CAMDEN, Texas — It was in the late 1800s when the small community of Camden, Texas, welcomed its first forest products mill. What began as the W.T. Carter Lumber Company is today one of Georgia-Pacific’s largest plywood operations.
As one of the top plywood facilities in the South, Camden Plywood not only produces quality building materials for its customers, but also provides good solid jobs for east Texans. To ensure its longevity for years to come, Georgia-Pacific is embarking on an $18 million upgrade that will modernize the plant and help increase efficiency.
The capital improvement plan will focus on three different projects beginning with the plant’s dryer. “We're rebuilding our dryer, which is more than 40 years old,” said George Standley, Camden Plywood Plant Manager. “The dryer is the heart and soul of plywood operations and is one of the most important stages of production. Controlling veneer’s moisture content is critical to producing a quality product.” The dryer project is scheduled to be completed in July.
While the dryer is being reconditioned, Camden Plywood will also undergo a project to modernize its stenciling and strapping operation. Currently performed manually, this job will soon be automated as the plant introduces a robotic strapping and stenciling system.
“This area of operation can sometimes slow down the process since an operator has to manually place a stencil on a bundle of plywood, paint it and remove the stencil. This process must be performed several times to ensure that all the required markings are captured clearly,” said Standley. “The new automated strapper and stenciling system will increase efficiency.”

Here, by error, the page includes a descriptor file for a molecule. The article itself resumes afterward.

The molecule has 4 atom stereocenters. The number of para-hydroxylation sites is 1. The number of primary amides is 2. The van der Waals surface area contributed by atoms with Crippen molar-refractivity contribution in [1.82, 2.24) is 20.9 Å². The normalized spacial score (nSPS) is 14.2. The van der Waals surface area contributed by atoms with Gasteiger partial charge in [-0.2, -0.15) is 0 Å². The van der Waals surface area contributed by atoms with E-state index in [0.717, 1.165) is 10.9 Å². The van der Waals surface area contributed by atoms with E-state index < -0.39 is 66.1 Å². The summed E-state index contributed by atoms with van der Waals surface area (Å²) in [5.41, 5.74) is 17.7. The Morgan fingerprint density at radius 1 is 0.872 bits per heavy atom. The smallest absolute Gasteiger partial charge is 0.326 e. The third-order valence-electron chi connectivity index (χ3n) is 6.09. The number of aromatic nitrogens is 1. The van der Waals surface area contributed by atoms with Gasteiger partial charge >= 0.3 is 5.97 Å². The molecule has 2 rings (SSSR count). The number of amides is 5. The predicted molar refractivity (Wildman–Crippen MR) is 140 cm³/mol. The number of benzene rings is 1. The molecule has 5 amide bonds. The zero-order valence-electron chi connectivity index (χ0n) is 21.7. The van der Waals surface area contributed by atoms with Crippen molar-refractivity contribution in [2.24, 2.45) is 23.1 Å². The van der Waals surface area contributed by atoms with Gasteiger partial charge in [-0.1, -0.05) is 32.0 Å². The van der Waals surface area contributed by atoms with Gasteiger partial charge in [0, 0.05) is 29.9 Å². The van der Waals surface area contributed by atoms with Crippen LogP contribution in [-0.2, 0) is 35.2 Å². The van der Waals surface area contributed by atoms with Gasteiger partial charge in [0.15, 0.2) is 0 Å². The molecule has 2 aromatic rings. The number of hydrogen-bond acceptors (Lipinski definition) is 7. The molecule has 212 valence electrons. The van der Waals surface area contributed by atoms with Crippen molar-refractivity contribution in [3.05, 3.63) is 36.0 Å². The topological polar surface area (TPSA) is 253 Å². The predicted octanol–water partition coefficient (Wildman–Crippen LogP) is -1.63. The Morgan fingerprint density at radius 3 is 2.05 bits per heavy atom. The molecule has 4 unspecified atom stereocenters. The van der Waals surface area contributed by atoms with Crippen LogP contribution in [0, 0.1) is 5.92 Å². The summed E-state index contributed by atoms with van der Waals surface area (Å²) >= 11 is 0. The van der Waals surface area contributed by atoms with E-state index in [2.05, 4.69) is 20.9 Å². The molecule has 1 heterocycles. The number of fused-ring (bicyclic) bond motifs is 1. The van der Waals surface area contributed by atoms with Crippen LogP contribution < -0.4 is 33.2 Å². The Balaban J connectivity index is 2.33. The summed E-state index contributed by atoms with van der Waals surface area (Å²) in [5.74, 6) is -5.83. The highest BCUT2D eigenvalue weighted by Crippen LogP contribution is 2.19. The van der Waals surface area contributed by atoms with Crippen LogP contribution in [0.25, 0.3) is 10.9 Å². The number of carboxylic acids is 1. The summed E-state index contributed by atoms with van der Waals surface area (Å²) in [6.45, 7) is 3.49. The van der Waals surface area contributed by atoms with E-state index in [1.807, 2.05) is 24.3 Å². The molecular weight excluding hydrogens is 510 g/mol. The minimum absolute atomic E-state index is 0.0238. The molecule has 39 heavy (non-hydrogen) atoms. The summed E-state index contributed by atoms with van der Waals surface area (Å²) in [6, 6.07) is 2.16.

Technology being installe
Later this summer, Camden Plywood will wrap up its capital improvement projects with the introduction of its robotic patch system.
These robots are designed to detect and repair imperfections in wood veneer during production. Currently, patching a veneer is handled by multiple workers who are stationed on the line determining where the glue-like filler is needed and manually using it to repair the wood panels.
According to Standley, the innovative technology will be operated by four robotic technicians who are now being trained on the system.
“Camden Plywood is an example of how plants are being modernized to not only improve production but to attract, retain and challenge industry employees,” said Standley. "Modern technology can challenge employees and give them the opportunity to grow their careers. By adding robots to our lines, it is our goal to provide more meaningful work which leads to greater job satisfaction.”
Georgia-Pacific’s Camden Plywood facility employs approximately 500 people and over the next few months more than 100 contractors will be onsite performing the upgrades.
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